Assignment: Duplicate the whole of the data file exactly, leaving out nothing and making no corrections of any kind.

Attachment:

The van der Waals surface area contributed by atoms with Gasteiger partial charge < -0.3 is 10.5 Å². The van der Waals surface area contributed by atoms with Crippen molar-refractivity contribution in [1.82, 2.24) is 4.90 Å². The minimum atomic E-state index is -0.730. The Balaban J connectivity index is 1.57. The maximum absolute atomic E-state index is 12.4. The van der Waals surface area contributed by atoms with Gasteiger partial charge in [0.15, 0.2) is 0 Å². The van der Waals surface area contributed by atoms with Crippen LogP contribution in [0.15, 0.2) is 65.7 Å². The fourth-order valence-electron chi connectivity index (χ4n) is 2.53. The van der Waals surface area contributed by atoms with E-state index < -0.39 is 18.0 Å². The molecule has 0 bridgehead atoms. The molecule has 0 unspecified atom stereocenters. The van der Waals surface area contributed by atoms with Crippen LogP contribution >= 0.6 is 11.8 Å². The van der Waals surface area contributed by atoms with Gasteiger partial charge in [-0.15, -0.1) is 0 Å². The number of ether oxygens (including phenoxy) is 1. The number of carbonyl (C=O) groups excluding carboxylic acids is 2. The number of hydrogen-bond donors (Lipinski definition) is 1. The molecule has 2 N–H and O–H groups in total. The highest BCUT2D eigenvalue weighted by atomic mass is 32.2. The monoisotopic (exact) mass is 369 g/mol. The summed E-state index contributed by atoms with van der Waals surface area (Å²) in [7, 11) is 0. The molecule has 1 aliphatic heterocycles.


The van der Waals surface area contributed by atoms with Gasteiger partial charge < -0.3 is 10.5 Å². The van der Waals surface area contributed by atoms with Crippen molar-refractivity contribution in [1.82, 2.24) is 4.90 Å². The minimum atomic E-state index is -0.730. The Balaban J connectivity index is 1.57. The maximum absolute atomic E-state index is 12.4. The van der Waals surface area contributed by atoms with Gasteiger partial charge in [0.15, 0.2) is 0 Å². The van der Waals surface area contributed by atoms with Crippen LogP contribution in [0.15, 0.2) is 65.7 Å². The fourth-order valence-electron chi connectivity index (χ4n) is 2.53. The van der Waals surface area contributed by atoms with E-state index < -0.39 is 18.0 Å². The molecule has 0 bridgehead atoms. The molecule has 0 unspecified atom stereocenters. The van der Waals surface area contributed by atoms with Crippen LogP contribution >= 0.6 is 11.8 Å². The van der Waals surface area contributed by atoms with Gasteiger partial charge in [-0.15, -0.1) is 0 Å². The number of ether oxygens (including phenoxy) is 1. The number of carbonyl (C=O) groups excluding carboxylic acids is 2. The number of hydrogen-bond donors (Lipinski definition) is 1. The molecule has 2 N–H and O–H groups in total. The highest BCUT2D eigenvalue weighted by atomic mass is 32.2. The monoisotopic (exact) mass is 369 g/mol. The summed E-state index contributed by atoms with van der Waals surface area (Å²) in [7, 11) is 0. The molecule has 1 aliphatic heterocycles.